Anyways, it sounds easy until you pay it all back. I'm going in my senior year and I had my loan at the bank the whole time. When it first started the interest was 5.75% and it's now 7.75% because the prime rate went up. But it's all under my own name and because I had a cap on my line of credit, it forced me to keep my debt down.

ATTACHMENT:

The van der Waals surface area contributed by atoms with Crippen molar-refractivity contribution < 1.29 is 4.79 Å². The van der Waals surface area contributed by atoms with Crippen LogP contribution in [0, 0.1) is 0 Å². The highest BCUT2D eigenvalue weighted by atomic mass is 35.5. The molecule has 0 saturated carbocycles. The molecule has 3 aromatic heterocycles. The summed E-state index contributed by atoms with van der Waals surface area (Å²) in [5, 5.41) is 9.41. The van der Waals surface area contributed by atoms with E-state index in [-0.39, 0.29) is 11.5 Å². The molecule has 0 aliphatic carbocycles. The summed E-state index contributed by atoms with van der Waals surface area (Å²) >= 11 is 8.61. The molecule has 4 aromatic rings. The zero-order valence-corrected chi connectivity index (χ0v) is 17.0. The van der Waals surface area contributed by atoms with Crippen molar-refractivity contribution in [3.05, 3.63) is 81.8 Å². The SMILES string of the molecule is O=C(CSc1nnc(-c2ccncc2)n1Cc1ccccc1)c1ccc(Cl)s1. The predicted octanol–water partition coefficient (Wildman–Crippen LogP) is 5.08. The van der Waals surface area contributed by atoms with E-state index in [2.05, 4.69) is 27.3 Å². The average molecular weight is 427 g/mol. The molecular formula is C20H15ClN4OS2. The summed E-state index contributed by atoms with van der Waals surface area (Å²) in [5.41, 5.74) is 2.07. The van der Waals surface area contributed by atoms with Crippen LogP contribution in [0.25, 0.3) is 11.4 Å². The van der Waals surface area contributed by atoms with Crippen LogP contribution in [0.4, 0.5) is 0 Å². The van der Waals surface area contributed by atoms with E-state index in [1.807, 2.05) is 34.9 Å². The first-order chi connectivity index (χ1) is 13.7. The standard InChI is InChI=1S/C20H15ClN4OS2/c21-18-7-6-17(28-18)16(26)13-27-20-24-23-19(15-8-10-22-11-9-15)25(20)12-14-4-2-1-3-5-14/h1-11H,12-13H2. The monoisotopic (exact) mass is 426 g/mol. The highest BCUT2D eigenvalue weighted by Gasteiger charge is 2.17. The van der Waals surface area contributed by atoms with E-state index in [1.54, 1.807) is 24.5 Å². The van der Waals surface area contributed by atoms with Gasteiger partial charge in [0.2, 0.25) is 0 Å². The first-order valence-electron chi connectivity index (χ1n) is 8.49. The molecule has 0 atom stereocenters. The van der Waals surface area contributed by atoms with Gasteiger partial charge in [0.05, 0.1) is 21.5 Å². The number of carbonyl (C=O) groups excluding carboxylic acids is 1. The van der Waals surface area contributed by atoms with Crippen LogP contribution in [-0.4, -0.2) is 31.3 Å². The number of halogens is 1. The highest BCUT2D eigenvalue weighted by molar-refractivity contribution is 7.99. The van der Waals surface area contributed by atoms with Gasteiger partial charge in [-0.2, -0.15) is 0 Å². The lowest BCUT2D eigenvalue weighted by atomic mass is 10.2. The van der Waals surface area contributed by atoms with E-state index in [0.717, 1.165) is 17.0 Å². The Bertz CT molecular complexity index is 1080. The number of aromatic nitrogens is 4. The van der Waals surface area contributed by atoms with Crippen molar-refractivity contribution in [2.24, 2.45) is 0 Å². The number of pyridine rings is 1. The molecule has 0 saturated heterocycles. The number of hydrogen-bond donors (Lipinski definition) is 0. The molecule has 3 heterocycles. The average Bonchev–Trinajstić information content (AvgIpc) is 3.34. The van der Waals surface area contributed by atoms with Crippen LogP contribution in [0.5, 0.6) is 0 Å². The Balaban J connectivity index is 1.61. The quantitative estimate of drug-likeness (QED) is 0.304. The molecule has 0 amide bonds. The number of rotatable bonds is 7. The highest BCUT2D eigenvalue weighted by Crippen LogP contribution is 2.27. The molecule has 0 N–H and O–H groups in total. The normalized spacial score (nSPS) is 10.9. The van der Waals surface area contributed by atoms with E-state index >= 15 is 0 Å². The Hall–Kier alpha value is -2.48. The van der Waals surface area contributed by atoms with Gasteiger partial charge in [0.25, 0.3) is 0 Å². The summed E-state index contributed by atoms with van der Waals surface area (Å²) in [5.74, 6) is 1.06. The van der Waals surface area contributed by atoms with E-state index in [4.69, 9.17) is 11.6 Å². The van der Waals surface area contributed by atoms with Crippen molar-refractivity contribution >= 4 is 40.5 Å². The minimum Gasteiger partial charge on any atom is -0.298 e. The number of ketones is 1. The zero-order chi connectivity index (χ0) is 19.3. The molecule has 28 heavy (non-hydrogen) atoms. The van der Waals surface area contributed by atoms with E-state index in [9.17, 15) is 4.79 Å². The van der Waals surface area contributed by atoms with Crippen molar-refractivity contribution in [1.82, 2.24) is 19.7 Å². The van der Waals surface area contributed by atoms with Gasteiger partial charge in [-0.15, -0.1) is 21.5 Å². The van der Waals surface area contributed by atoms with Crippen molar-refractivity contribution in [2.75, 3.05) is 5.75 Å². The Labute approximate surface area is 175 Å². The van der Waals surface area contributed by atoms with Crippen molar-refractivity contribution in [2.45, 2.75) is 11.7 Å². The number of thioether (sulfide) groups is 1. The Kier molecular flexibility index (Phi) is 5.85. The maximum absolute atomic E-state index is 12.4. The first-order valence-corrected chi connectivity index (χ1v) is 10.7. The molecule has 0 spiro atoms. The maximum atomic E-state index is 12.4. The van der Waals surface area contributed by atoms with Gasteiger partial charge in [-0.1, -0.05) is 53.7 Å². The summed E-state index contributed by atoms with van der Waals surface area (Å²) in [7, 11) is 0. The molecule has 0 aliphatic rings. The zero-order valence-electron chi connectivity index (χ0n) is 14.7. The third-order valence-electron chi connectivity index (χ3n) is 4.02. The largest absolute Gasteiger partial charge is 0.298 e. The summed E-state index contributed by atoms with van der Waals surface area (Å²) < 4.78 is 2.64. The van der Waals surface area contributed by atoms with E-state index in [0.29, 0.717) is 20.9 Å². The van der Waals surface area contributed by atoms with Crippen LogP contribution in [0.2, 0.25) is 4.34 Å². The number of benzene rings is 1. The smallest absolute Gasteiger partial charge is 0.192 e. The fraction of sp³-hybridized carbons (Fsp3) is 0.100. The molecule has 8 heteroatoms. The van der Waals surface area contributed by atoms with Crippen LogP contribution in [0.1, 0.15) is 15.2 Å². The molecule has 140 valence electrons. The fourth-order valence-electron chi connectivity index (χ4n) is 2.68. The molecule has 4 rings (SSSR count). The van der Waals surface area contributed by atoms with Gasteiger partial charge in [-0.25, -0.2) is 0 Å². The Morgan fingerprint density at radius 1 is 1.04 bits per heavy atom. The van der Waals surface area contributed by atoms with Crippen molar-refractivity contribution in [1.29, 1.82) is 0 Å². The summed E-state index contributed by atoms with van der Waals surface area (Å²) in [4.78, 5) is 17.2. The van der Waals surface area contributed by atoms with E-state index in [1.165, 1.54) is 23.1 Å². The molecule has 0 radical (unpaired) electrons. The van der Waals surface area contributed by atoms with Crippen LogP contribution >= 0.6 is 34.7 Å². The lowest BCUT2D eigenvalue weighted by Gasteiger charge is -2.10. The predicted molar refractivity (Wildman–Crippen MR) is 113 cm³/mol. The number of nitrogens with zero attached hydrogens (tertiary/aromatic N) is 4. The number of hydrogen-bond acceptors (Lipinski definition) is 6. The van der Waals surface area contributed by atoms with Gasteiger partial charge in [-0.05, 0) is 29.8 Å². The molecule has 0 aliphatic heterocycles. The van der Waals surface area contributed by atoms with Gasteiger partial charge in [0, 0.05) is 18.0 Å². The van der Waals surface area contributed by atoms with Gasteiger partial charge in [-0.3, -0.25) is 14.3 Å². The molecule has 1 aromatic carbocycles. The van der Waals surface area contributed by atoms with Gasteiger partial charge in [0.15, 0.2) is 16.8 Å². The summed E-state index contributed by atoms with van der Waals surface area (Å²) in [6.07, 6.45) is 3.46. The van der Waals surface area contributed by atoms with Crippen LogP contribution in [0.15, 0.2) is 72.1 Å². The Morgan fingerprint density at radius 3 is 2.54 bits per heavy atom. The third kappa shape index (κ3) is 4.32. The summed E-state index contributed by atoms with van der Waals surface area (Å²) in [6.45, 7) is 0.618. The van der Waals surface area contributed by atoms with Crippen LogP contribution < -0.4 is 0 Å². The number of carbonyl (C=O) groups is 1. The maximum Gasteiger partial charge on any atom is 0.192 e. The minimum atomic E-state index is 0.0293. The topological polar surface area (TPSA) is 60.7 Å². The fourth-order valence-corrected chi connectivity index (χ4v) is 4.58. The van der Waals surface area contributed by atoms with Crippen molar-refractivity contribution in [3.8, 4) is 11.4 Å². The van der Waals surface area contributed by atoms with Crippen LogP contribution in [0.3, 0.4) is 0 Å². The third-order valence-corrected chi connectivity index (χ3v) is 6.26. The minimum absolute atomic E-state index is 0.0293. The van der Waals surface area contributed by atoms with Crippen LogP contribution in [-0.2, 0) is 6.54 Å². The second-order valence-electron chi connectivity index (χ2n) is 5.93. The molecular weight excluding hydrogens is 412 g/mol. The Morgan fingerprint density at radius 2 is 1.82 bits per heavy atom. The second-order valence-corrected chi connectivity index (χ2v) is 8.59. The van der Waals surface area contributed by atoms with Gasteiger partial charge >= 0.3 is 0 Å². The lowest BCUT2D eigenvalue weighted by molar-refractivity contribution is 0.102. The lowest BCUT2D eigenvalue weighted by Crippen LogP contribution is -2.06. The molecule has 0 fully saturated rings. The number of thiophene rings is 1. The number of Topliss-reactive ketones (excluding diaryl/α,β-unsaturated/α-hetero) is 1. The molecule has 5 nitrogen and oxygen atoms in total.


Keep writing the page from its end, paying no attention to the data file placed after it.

Also, choose to work a lot or atleast put aside $5000 during the summer months.  There are subsidized (or ubsubsidized I forget which term) loans available in which the government pays the interest while the student is still in school, but the amount of these loans is very limited. These loans are also based on how long a student has been in school, and income. I began school at a community college with an education roughly equivalent to a high school freshmen (MAYBE a sophomore in non-science classes). I received about 2600$ per year in government-sponsored loans. My total tuition at community college was roughly 6000$per year. Back then, I had money and paid the remainder out of my pocket. 2.5 years after I began community college, I'm now moving into my junior year at a university. I just got my financial aid package with a total of 10,000$ (5500 in government-sponsored loans, 1500 scholarship, 500 grant, and 2500 in work-study) in aid. Total yearly tuition is roughly 13,000. If I take the work-study (likely not as I already work 30 hours a week), I'm still looking at taking 3,000 in not-so-great interest rate loans from a bank. This is the first year I've been bumped up to 5,500 in government loans, and also the first time I've been awarded a scholarship by the Physics Department here. My current debt is around 23,000 total. I fully expect to graduate with 45-60k in loans, which varies based on whether or not I spend an extra year for a Mathematics degree. Also mind you I do not live on-campus and pay my own living expenses out of pocket. I budget my money in a sense that I need to make atleast 1000$monthly to avoid being homeless, and while living and spending rather conservatively. If I make more, great I can actually go out for a change, but the minimum is 1000$. As for living at home and paying off "large" loans, well, that option isn't always available. I've been financially independent for a long time. The way I look at things is that even if something absolutely catastrophic happens, people can take away all of my posessions and ruin my credit, but they will never ever be able to take away my education. That is all that truly matters to me.